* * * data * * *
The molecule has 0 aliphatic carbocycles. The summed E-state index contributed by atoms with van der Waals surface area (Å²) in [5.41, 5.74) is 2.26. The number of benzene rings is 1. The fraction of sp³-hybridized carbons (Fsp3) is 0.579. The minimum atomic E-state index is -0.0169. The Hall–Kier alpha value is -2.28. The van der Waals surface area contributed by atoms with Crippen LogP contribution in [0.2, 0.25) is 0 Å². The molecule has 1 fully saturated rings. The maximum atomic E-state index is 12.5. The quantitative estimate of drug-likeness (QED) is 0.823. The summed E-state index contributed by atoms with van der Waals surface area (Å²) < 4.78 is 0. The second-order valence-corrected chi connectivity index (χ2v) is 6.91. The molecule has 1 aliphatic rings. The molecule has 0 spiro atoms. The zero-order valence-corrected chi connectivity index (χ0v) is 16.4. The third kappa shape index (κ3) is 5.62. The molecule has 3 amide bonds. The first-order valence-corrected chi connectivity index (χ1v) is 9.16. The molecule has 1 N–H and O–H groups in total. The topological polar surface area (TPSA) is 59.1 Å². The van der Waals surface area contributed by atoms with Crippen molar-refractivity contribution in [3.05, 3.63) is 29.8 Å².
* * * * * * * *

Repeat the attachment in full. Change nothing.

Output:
The molecule has 0 aliphatic carbocycles. The summed E-state index contributed by atoms with van der Waals surface area (Å²) in [5.41, 5.74) is 2.26. The number of benzene rings is 1. The fraction of sp³-hybridized carbons (Fsp3) is 0.579. The minimum atomic E-state index is -0.0169. The Hall–Kier alpha value is -2.28. The van der Waals surface area contributed by atoms with Crippen LogP contribution in [0.2, 0.25) is 0 Å². The molecule has 1 fully saturated rings. The maximum atomic E-state index is 12.5. The quantitative estimate of drug-likeness (QED) is 0.823. The summed E-state index contributed by atoms with van der Waals surface area (Å²) < 4.78 is 0. The second-order valence-corrected chi connectivity index (χ2v) is 6.91. The molecule has 1 aliphatic rings. The molecule has 0 spiro atoms. The zero-order valence-corrected chi connectivity index (χ0v) is 16.4. The third kappa shape index (κ3) is 5.62. The molecule has 3 amide bonds. The first-order valence-corrected chi connectivity index (χ1v) is 9.16. The molecule has 1 N–H and O–H groups in total. The topological polar surface area (TPSA) is 59.1 Å². The van der Waals surface area contributed by atoms with Crippen molar-refractivity contribution in [3.05, 3.63) is 29.8 Å².